Since my life is more than shoes...

I thought I'd share it with you

Friday, July 29, 2005

I got a job!

So I did it. I got a job. I turned down the chance to work at the zoo, even though it might have been fun and was closer. Well, I wasn't actually offered the job - they aren't deciding for another week or 2, but I decided that even if I got the job, I really didn't want to risk having work on Christmas day. It's open 365 days a year. So instead I'm back in a library. This time, though, I won't be a monkey, which is how I sometimes felt before. I'll be in the youth section, and I get to do things a librarian might do, like plan story times and order books. I even get my own ordering budget for whichever section they assign me to. I just sort of stumbled across the job. I wasn't originally going to apply because I thought it had too many hours, but I did because it sounded like it might be more fun than some of the others. As it turns out, it's a lot like my old job at Oak View, as far as hours go, and I get to work normal shifts. A lot of public libaries have 4 hours shifts, which is great for moms, but not so great for college kids with an hour commute to school and an hour commute to the library with traffic. Anyway, I'm just glad that I won't be treated like a moron. I doubt a lot of PhD's are hanging out with the picture books anyway.

On a related note, I've got some funny interview stories. I would like to say that the interview for the job I accepted was very nice, relaxed, and normal. Some of the others, however, were a little different. To begin with, I apparently have a North Carolina accent. I think I said y'all once in the 2 years I lived there, but I actually had someone tell me that I couldn't have lived in Vermont long because I just don't have a Vermont accent. Honestly, I don't think any of these people have ever been to Vermont, and they think all New Englanders sound like they're from Boston. Even Vikki doesn't sound like she's from Boston, and she grew up a lot closer to the city than I did. Granted, I didn't say "Wicked Cool" at any time during the interview, but it just didn't come up. I also had people sound shocked that it gets hot in NC in the summer. We've been having a heat wave here in the midwest, and I commented that it wasn't too shocking after living in NC. Apparently it's a well hidden secret that it gets hot in the summer in the South. Who knew.

I'm sure there are more stories to tell, but I don't want to share them all at once. I'll save the fun for later. I will say this, though: The library I'll be working in lets you check out puppets. How cool is that? Wanna do a puppet show, but you just can't find a walrus puppet? Check the library!

Tuesday, July 26, 2005


Lunch is one of those meals that I truly dislike. You only get an hour or half an hour, and it's never enough time. Plus, if you work, which I will eventually do, it's not like you can cook yourself something, unless it comes in a package. I really just don't like lunch foods. Sandwiches you say? eh Unless they've been made for me by a sandwich artist or someone at Brueggar's, they just don't taste very good. You've gotta get the fresh rolls and all the toppings. When there are just two of you, it's kind of difficult to buy fresh rolls and have them last long enough to get through your week of sandwiches. I grew up eating all of those TV Dinners, and I really don't enjoy them anymore. So what does that leave me with? PB&J, strawberries, and some cashews. Every day. I don't even really like to eat dinner left overs for lunch. Something about it just doesn't appeal to me. Unless it was macaroni and cheese or something. Anyway, if you've got a good lunch suggestion that doesn't cost a fortune and doesn't require going out, let me know.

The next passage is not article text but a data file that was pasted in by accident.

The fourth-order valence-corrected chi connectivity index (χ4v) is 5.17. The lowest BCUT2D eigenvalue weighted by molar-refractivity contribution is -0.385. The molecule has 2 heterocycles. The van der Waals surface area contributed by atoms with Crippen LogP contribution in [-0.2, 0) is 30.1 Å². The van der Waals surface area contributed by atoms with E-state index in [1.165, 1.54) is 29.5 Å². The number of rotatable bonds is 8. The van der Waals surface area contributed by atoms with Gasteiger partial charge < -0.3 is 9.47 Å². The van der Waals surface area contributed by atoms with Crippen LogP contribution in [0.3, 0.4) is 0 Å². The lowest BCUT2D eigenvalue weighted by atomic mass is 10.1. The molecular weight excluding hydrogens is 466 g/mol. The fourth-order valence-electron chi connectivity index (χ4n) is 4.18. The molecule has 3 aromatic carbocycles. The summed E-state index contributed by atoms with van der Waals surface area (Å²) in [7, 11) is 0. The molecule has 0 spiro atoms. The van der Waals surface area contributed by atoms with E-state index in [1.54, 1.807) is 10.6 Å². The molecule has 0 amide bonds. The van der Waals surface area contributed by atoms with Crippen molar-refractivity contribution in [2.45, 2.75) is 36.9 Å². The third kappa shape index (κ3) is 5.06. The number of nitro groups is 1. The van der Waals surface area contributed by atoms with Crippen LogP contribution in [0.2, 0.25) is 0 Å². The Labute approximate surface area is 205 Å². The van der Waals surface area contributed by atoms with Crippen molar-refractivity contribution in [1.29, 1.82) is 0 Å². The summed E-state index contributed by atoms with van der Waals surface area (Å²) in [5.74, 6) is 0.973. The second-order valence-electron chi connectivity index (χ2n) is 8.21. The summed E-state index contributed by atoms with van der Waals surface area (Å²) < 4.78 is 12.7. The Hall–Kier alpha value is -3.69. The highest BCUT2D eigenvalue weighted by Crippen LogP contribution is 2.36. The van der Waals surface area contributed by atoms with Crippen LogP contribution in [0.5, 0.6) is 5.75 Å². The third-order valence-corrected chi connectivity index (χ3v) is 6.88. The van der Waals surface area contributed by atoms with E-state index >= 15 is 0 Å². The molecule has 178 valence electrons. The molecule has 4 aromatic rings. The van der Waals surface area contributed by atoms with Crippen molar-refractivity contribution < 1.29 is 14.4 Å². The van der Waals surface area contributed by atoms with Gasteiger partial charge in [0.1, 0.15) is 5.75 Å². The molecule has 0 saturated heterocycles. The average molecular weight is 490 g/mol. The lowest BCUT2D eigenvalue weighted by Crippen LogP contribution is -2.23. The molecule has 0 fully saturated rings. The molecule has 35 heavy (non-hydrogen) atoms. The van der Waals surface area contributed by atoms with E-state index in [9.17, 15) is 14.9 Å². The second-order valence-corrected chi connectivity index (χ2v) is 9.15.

Tuesday, July 19, 2005


So here's a real post...

Usually I write about things somewhat comical, but I've got a serious topic. Segregation. After growing up in the North, I assumed that the South was still a pretty backward place where segregation was rampant. After living in Raleigh for 2 years, I can say that while some aspects of society remain segregated, it's not anything as I had imagined. Yeah a lot of the African Americans who worked at the library hung out with other African Americans at lunch, and the same with the whites, but I think that had a lot more to do with their jobs and less to do with their actual race. As a library assistant myself, I didn't spend a lot of time with actual librarians, so why would I go around talking to them at social events? They didn't even know my name...

On to other aspects... so now we've moved back North. I'd recently heard a professor mention that segregation in Northern cities was actually more pronounced in the South because many African Americans who had once been slaves remained on land near where they had been slaves, thus remaining near whites. I don't have a lot of experience with Northern cities, so I didn't know what to make of it. But after living here for a little while, I wonder if it might be true. We rode the train into the city on Saturday. At nearly every stop the people getting on the train were one race or another. Or at least a large majority. Maybe that has to do with the fact that there are some pretty rough neighborhoods between here and downtown (thank goodness it's an elevated train) and maybe some of the other neighborhoods are well integrated. I don't know. But I do know that 90% of the faces walking around downtown Oak Park (about 3 blocks north of our apartment) are just as pale as mine (ok, maybe not that pale), but if you go just 1 block south of our apartment, the numbers are reversed. It's something interesting that I don't think I would have noticed if I hadn't lived in the South. After being surrounded by people of all different ethnicities, it's odd to feel so homogenous. Food for thought.

Yes ma'am

I've been told to post... :) I miss you Robin!!